Cost of Diabetes Updated March 6, 2013
- $245 billion: Total costs of diagnosed diabetes in the United States in 2012
- $176 billion for direct medical costs
- $69 billion in reduced productivity
After adjusting for population age and sex differences, average medical expenditures among people with diagnosed diabetes were 2.3 times higher than what expenditures would be in the absence of diabetes.
Diabetes was the seventh leading cause of death in the United States in 2010 based on the 69,071 death certificates in which diabetes was listed as the underlying cause of death.
Emergency Department Visits for Adults with Diabetes in 2010 byRaynard E. Washington, Ph.D., Roxanne M. Andrews, Ph.D., and Ryan Mutter, Ph.D Published in November 2013. "In 2010, there were approximately 12.1 million diabetes-related Emergency Department visits for adults aged 18 years or older (515 per 10,000 U.S. population), or 9.4 percent of all ED visits. Most (57.9 percent) were treat-and-release visits.
"Emergency department utilization among patients with diabetes is likely affected by several factors, including lack of primary care, poor adherence to care plans and lifestyle modifications, and presence of complications."
And then from the Asthma and Allergy Foundation webpage, aafa.org,
- Asthma accounts for one-quarter of all emergency room visits in the U.S. each year, with 1.75 million emergency room visits.
- Each year, asthma accounts for more than 10 million outpatient visits and 479,000 hospitalizations.
- The average length of stay (LOS) for asthma hospitalizations is 4.3 days.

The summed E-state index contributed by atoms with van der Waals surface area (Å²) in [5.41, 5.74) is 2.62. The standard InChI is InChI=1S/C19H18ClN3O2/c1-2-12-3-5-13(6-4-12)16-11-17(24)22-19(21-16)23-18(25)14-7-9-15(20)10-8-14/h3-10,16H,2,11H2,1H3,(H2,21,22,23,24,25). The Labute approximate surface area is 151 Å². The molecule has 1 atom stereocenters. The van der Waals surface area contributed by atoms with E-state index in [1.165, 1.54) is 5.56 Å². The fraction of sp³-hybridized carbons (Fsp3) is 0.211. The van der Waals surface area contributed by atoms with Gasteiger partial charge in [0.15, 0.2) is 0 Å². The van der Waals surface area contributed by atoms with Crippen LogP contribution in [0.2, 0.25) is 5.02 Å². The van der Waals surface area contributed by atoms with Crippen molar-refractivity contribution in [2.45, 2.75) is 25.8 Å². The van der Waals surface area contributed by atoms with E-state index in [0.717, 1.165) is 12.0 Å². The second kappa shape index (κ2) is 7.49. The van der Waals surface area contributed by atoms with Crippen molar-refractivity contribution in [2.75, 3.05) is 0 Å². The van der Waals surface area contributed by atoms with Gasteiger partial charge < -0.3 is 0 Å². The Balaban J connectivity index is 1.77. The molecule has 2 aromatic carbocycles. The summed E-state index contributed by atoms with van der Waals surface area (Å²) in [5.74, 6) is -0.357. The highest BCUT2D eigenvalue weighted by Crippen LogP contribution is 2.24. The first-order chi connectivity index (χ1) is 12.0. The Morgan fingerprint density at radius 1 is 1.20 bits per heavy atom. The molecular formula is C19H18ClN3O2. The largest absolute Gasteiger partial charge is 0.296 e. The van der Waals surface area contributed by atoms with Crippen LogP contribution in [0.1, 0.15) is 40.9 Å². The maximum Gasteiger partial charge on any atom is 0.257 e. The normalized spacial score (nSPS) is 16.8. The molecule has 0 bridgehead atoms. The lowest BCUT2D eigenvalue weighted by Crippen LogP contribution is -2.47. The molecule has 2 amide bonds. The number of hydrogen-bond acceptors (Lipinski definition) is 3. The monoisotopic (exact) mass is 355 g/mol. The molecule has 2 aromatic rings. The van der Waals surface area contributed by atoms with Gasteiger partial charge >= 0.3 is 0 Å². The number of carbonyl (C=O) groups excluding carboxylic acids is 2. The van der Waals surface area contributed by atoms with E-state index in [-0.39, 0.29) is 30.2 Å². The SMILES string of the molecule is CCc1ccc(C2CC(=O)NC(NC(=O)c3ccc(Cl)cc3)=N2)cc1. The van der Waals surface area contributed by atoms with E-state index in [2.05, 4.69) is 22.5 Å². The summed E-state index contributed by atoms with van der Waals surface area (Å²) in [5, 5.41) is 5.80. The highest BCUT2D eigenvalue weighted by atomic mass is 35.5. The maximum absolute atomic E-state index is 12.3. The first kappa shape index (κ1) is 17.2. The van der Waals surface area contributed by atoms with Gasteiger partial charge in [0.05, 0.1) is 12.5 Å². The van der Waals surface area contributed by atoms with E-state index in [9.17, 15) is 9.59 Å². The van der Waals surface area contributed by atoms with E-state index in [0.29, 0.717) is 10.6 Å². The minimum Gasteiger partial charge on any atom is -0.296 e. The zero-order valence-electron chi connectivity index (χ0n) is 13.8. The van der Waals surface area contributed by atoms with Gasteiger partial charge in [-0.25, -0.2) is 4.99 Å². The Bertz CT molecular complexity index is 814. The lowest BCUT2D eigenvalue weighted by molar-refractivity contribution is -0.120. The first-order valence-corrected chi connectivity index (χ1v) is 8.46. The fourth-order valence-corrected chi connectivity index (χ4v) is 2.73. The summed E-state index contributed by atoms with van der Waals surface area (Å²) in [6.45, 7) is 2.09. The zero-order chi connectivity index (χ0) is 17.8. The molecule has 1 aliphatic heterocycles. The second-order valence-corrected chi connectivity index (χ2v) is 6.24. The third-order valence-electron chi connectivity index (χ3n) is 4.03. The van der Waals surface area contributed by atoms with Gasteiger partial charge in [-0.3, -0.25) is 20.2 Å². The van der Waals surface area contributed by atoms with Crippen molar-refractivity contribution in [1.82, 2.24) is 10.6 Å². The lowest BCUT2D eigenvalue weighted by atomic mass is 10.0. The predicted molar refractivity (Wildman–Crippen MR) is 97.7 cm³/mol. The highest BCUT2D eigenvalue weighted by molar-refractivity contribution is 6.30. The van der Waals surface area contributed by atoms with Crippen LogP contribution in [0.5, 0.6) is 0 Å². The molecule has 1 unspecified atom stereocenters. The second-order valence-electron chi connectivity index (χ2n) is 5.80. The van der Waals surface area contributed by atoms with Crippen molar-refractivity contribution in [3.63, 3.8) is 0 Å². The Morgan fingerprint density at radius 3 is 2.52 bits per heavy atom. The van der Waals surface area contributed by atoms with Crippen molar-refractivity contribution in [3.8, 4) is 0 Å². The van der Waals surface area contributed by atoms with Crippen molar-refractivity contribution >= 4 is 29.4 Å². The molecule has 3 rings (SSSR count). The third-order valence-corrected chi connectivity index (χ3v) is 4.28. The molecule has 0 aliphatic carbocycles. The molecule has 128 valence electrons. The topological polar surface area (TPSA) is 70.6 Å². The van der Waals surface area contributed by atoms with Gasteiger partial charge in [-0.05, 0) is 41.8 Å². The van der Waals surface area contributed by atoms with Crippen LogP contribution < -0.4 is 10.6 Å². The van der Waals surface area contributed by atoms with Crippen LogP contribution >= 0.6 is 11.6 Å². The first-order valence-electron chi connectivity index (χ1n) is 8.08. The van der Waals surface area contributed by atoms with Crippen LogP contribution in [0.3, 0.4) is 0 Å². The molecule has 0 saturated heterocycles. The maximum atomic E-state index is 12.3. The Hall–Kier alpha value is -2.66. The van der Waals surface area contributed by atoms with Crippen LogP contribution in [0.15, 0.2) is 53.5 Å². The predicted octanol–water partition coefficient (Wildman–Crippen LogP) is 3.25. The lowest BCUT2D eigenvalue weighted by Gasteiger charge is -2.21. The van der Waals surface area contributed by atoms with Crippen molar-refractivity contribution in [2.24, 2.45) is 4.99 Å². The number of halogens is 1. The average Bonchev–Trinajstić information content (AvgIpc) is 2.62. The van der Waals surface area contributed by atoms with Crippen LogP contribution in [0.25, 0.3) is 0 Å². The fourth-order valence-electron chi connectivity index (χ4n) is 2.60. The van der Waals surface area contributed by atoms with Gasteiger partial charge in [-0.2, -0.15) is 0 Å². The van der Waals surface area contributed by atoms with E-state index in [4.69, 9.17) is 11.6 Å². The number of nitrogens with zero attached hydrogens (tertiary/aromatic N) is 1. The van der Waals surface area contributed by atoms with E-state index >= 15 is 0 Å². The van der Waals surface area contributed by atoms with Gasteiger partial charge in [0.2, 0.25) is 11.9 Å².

- Nearly half (44%) of all asthma hospitalizations are for children.
- Asthma is the third-ranking cause of hospitalization children.
The annual cost of asthma is estimated to be nearly $18 billion.
Fast Facts: Every day in America:
44,000 people have an asthma attack.
36,000 kids miss school due to asthma.
27,000 adults miss work due to asthma.
4,700 people visit the emergency room due to asthma.
1,200 people are admitted to the hospital due to asthma.
9 people die from asthma.
sad fact is that none or very little of this needs to happen. What is obvious is that patients are not being
taught how to live with and manage these common condition. The facts on how to regulate a diabetic's
blood sugar have been around since the 80s and so has the prevention of asthma
attacks. Yet teaching patients these
facts and getting them to modify their lifestyles accordingly can be time
consuming and expensive and beyond the scope of the typical 12 minute doctor's
office visit. Besides, before ObamaCare
there was no financial incentive to treat a patient after they left the
doctor's office. Evidence pointed to the
fact that patients with chronic illnesses were suffering from a disjointed,
fragmented lack of care